By Brent Sauser
Nowhere is that more prevalent than in the aloha state of Hawaii, who leads the nation in solar power conversions for residential and commercial buildings. 2.6% of the total power generated in Hawaii is from solar photovoltaic systems and wind generators. Arizona comes in a close second with 2.4% renewable power generated.
The motivation to go solar in Hawaii has come principally from two sources; 1) Climbing energy utility costs due to the increasing cost of importing oil; and 2) Favorable state incentives to go solar. Hawaii gives roughly the lesser of 35% of costs or $5,000 for a residential system and up to $500,000 for a commercial installation. Typical monthly power bills for residential can range from $350 to over $500, and the public utility can adjust rates on a monthly basis to compensate for the volatile oil prices.
Escalating utility bills plus generous incentives from the state (not to mention the federal energy rebates) created the perfect storm for conversion to renewable energy. At first, this appeared to be accomplishing what the legislators had planned, that is, a rapid conversion over to renewable energy and reducing dependency on expensive imported oil. It was meeting the overall state objective to have 40% of all power needs provided by renewable resources by 2030. However, as interest grew and more homes and businesses took advantage of the incentives and rebates, the legislators soon discovered they did not bank enough funds to cover the rebates. In 2011, Hawaii paid $65.4 million in rebates, based on tax returns. In 2012, the amount tripled. If the rebate and incentive program is left unchanged it is projected to balloon to $2.1 billion . . . . in a state that is deep in the RED budget-wise.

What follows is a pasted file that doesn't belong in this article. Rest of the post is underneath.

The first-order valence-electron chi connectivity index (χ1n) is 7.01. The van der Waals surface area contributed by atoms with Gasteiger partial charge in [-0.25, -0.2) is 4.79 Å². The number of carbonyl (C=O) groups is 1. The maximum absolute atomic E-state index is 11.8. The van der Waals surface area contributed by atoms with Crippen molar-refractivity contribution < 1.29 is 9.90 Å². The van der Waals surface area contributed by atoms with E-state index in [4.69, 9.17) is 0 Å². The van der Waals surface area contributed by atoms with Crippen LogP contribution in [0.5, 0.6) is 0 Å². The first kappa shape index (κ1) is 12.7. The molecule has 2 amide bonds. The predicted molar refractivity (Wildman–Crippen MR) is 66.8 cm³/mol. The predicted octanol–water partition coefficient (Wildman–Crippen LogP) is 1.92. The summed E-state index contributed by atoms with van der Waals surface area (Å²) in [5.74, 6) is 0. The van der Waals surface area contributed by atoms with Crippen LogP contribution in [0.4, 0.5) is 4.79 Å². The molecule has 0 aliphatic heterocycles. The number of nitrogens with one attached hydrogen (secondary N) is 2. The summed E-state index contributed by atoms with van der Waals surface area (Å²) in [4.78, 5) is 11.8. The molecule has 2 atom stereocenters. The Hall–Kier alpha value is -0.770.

Now that the solar incentive “Genie” is out of the bottle it is no easy task to get him to return to his cramped quarters. The Hawaii state legislators are attempting to modify the rebate program with heavy resistance. The solar industry, many of whom relocated their businesses to support the boom, cry foul and are lobbying for the state to look elsewhere to balance their budget. Added to the concern is the power utility now claiming that those increasing numbers who are off the power grid are not paying their fair share of the fixed costs and should pay a monthly fee for not being on the power grid. That same argument is being waged in Arizona and California.
The Hawaii state legislators are currently out of session and won’t reconvene until 2014. So . . . that means the generous rebates are still in effect. However, I predict that this time next year the Hawaii renewable energy rebate program will NOT be as generous and the renewable energy conversion boom will come to a screeching halt. Time will tell.
For further information regarding the Hawaii energy rebate program and the issues associated with it, please CLICK HERE.